Advertisement

Transport in Porous Media

, Volume 87, Issue 2, pp 397–420 | Cite as

Modelling Biogrout: A New Ground Improvement Method Based on Microbial-Induced Carbonate Precipitation

  • W. K. van WijngaardenEmail author
  • F. J. Vermolen
  • G. A. M. van Meurs
  • C. Vuik
Open Access
Article

Abstract

Biogrout is a new soil reinforcement method based on microbial-induced carbonate precipitation. Bacteria are placed and reactants are flushed through the soil, resulting in calcium carbonate precipitation, causing an increase in strength and stiffness of the soil. Due to this precipitation, the porosity of the soil decreases. The decreasing porosity influences the permeability and therefore the flow. To analyse the Biogrout process, a model was created that describes the process. The model contains the concentrations of the dissolved species that are present in the biochemical reaction. These concentrations can be solved from a advection–dispersion–reaction equation with a variable porosity. Other model equations involve the bacteria, the solid calcium carbonate concentration, the (decreasing) porosity, the flow and the density of the fluid. The density of the fluid changes due to the biochemical reactions, which results in density driven flow. The partial differential equations are solved by the Standard Galerkin finite-element method. Simulations are done for some 1D and 2D configurations. A 1D configuration can be used to model a column experiment and a 2D configuration may correspond to a sheet or a cross section of a 3D configuration.

Keywords

Biogrout Microbial-induced carbonate precipitation Density flow Finite-element method Decreasing porosity 

List of Symbols

Curea

Concentration of dissolved urea molecules (kmol/m3)

\({C^{\rm Ca^{2+}}}\)

Concentration of dissolved calcium ions (kmol/m3)

\({C^{\rm NH_4^{\,+}}}\)

Concentration of dissolved ammonium ions (kmol/m3)

\({C^{\rm CaCO_3}}\)

Concentration of calcium carbonate molecules (kg/m3)

\({\bar{C}^{k}}\)

Sorbed concentration of species k (kmol/kg)

θ

Porosity

θ0

Initial porosity

\({q_{\rm s}^{k}}\)

Volumetric flow rate per unit volume of aquifer of species k (1/s)

\({C_{\rm s}^{k}}\)

Concentration of species k in the source or sink (kmol/m3)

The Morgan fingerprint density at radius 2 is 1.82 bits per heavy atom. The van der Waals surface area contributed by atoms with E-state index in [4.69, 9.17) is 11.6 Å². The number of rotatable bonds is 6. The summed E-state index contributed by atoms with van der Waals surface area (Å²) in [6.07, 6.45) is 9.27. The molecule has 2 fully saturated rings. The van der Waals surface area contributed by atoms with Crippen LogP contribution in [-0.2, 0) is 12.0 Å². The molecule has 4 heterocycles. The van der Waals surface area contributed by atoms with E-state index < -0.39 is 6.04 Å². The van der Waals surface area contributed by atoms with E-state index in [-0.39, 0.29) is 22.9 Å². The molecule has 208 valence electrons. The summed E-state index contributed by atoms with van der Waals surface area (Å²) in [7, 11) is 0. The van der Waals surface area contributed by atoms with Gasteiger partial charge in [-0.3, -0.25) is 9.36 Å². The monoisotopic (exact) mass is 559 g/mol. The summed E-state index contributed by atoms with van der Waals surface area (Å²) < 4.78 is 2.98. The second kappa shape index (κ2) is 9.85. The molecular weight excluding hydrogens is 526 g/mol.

Rk

Retardation factor of species k (1)

qi

Darcy velocity in the respective coordinate directions (i = x, y, z) (m/s)

vi

Pore water velocity in the respective coordinate directions (i = x, y, z) (m/s)

r

Reaction rate (kmol/m3/s)

t

Time (s)

vmax

Maximal reaction rate (kmol/m3/s)

tmax

Life time of the bacteria (s)

Km

Saturation constant (kmol/m3)

ρb

Bulk density of the subsurface medium (kg/m3)

D

Hydrodynamic dispersion coefficient tensor (m2/s)

αL

Longitudinal dispersivity (m)

αT

Transverse dispersivity (m)

\({m_{\rm CaCO_3}}\)

Molecular mass of calcium carbonate (kg/kmol)

\({\rho_{\rm CaCO_3}}\)

Density of calcium carbonate (kg/m3)

ki

Intrinsic permeability in the respective coordinate directions (i = x, y, z) (m2)

dm

Mean particle size of the subsurface medium (m)

μ

Dynamic viscosity of the fluid (Pa s)

p

Pressure (Pa)

g

Gravitation constant (m/s2)

ρ

Density of the fluid (kg/m3)

L

Length of the domain (m)

M

Width or height of the domain (m)

N

Number of elements

Notes

Acknowledgments

Special thanks to Jitse Pruiksma (Deltares) and Leon van Paassen (Delft University of Technology) for partly deriving the differential equations.

Open Access

This article is distributed under the terms of the Creative Commons Attribution Noncommercial License which permits any noncommercial use, distribution, and reproduction in any medium, provided the original author(s) and source are credited.

References

  1. Atkins H.L., Shu C.-W.: Quadrature-free implementation of discontinuous galerkin method for hyperbolic equations. AIAA J. 36(5), 2440–2463 (1998)CrossRefGoogle Scholar
  2. Bachmeier K.L., Williams A.E., Warmington J.R., Bang S.S.: Urease activity in microbiologically-induced calcite precipitation. J. Biotechnol. 93, 171–181 (2002)CrossRefGoogle Scholar
  3. Banga S.S., Galinata J.K., Ramakrishnan V.: Calcite precipitation induced by polyurethane-immobilized Bacillus pasteurii. Enzym. Microb. Technol. 28, 404–409 (2001)CrossRefGoogle Scholar
  4. Bear J.: Dynamics of Fluids in Porous Media, pp. 119–194. Dover Publications, New York (1972)Google Scholar